The History: ThaliaPsammenitus, son of Amasis, lay encamped at the mouth of the Nile, called the Pelusiac, awaiting Cambyses... The Persians crossed the desert, and, pitching their camp close to the Egyptians, made ready for battle. Hereupon the mercenaries in the pay of Psammenitus, who were Greeks and Carians... Stubborn was the fight which followed, and it was not till vast numbers had been slain upon both sides, that the Egyptians turned and fled... On the field where this battle was fought I saw a very wonderful thing which the natives pointed out to me. The bones of the slain lie scattered upon the field in two lots, those of the Persians in one place by themselves, as the bodies lay at the first -- those of the Egyptians in another place apart from them. If, then, you strike the Persian skulls, even with a pebble, they are so weak, that you break a hole in them; but the Egyptian skulls are so strong, that you may smite them with a stone and you will scarcely break them in. They gave me the following reason for this difference, which seemed to me likely enough: The Egyptians (they said) from early childhood have the head shaved, and so by the action of the sun the skull becomes thick and hard. The same cause prevents baldness in Egypt, where you see fewer bald men than in any other land. Such, then, is the reason why the skulls of the Egyptians are so strong. The Persians, on the other hand, have feeble skulls, because they keep themselves shaded from the first, wearing turbans upon their heads. What I have here mentioned I saw with my own eyes, and I observed also the like at Papremis, in the case of the Persians who were killed with Achaeamenes, the son of Darius, by Inarus the Libyan.
tr by George Rawlinson
The History of HerodotusThe Ionians and Carians occupied for many years the places assigned them by Psammetichus, which lay near the sea, a little below the city of Bubastis, on the Pelusiac mouth of the Nile... The docks where their vessels were laid up and the ruins of their habitations were still to be seen in my day at the place where they dwelt originally, before they were removed by Amasis... Psammetichus left a son called Necos, who succeeded him upon the throne. This prince was the first to attempt the construction of the canal to the Red Sea -- a work completed afterwards by Darius the Persian -- the length of which is four days' journey, and the width such as to admit of two triremes being rowed along it abreast. The water is derived from the Nile, which the canal leaves a little above the city of Bubastis, near Patumus, the Arabian town, being continued thence until it joins the Red Sea. At first it is carried along the Arabian side of the Egyptian plain, as far as the chain of hills opposite Memphis, whereby the plain is bounded, and in which lie the great stone quarries; here it skirts the base of the hills running in a direction from west to east, after which it turns and enters a narrow pass, trending southwards from this point until it enters the Arabian Gulf... A hundred and twenty thousand of the Egyptians, employed upon the work in the reign of Necos, lost their lives in making the excavation... Necos, when he gave up the construction of the canal, turned all his thoughts to war, and set to work to build a fleet of triremes, some intended for service in the northern sea, and some for the navigation of the Erythraean. These last were built in the Arabian Gulf where the dry docks in which they lay are still visible.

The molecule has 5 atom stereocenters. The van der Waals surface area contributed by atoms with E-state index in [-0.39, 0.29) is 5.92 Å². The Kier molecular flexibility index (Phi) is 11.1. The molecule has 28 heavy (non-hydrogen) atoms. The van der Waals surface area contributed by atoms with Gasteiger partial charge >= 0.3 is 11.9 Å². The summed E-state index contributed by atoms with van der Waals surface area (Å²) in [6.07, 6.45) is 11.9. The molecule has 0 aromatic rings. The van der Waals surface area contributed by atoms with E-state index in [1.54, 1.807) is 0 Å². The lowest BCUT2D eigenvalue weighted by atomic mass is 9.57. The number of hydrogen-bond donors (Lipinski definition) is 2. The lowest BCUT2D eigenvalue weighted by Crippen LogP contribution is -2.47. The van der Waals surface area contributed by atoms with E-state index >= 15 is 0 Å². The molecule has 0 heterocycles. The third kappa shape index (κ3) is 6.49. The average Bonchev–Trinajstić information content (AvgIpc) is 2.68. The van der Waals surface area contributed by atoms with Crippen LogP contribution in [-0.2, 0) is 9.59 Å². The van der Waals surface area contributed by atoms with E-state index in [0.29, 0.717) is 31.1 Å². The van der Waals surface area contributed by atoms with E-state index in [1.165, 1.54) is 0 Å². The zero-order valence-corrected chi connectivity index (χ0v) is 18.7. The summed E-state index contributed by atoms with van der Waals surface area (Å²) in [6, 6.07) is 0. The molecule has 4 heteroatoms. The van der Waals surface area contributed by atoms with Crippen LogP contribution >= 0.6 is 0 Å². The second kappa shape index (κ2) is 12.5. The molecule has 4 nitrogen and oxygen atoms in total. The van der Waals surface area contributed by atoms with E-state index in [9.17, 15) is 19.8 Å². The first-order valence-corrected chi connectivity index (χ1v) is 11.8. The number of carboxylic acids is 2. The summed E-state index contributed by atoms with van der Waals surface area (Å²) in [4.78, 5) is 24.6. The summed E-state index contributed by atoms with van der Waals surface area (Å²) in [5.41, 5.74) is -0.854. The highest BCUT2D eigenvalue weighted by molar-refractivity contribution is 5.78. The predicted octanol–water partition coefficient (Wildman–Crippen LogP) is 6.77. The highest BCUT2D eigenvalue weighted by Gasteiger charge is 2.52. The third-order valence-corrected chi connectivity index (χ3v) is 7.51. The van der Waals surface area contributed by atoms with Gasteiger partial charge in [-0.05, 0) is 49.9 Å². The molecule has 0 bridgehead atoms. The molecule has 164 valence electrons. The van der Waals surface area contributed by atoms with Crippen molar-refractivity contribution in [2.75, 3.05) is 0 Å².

translated by George Rawlinson
Book II: Euterpe
King of the Wild Frontier (Hyksos art and architecture in the Sinai)
Al-Ahram Weekly | 2005 | Nevine El-Aref
Posted on 08/15/2005 10:33:49 PM EDT by SunkenCiv
[and, a graphics-heavy topic]
USO Canteen FReeper Style
Ancient Egyptian Military:
Fortresses, Siege Warfare July 22, 2003
MilitaryHistory.com at the Internet | July 22, 2003 | LaDivaLoca
Posted on 07/22/2003 5:52:06 AM EDT by LaDivaLoca
thanks three times...
Key archaeological finds in SinaiAn archaeological mission belonging to the Supreme Council of Antiquities (SCA) announced the discovery of 36 tombs dating back to the pre-history era.
Egypt State Information Service
Tuesday, May 16, 2006
Dr. Zahi Hawwas, Secretary-General of SCA said that the mission unearthed the tombs during an archaeological survey in Ain Hadra and Abul Rdeis, central Sinai.
Apparently this publisher still refuses to admit Israel exists.
South Sinai has a long history of human habitation. In ancient times Abu-Zneima, which lies on the Gulf of Suez close to the Gharandel valley, the temple of Hathor and Hammam PharaonPharaohs Bathwas used as a port for carrying turquoise and copper from Sinai to Tiba, present-day Luxor. It is now an industrial zone with most of the residents employed in nearby factories and mines. Further along the Gulf of Suez is Abu-Rdeis, surrounded by a chain of mountains interrupted by valleys of date palms. Oil and natural gas is found in this area, so many local people work in these industries...
Ain Hadra...inhabited during the Roman period, ancient caravan route, artifacts, pottery sherds found etc...
Just updating the GGG info, not sending a general distribution.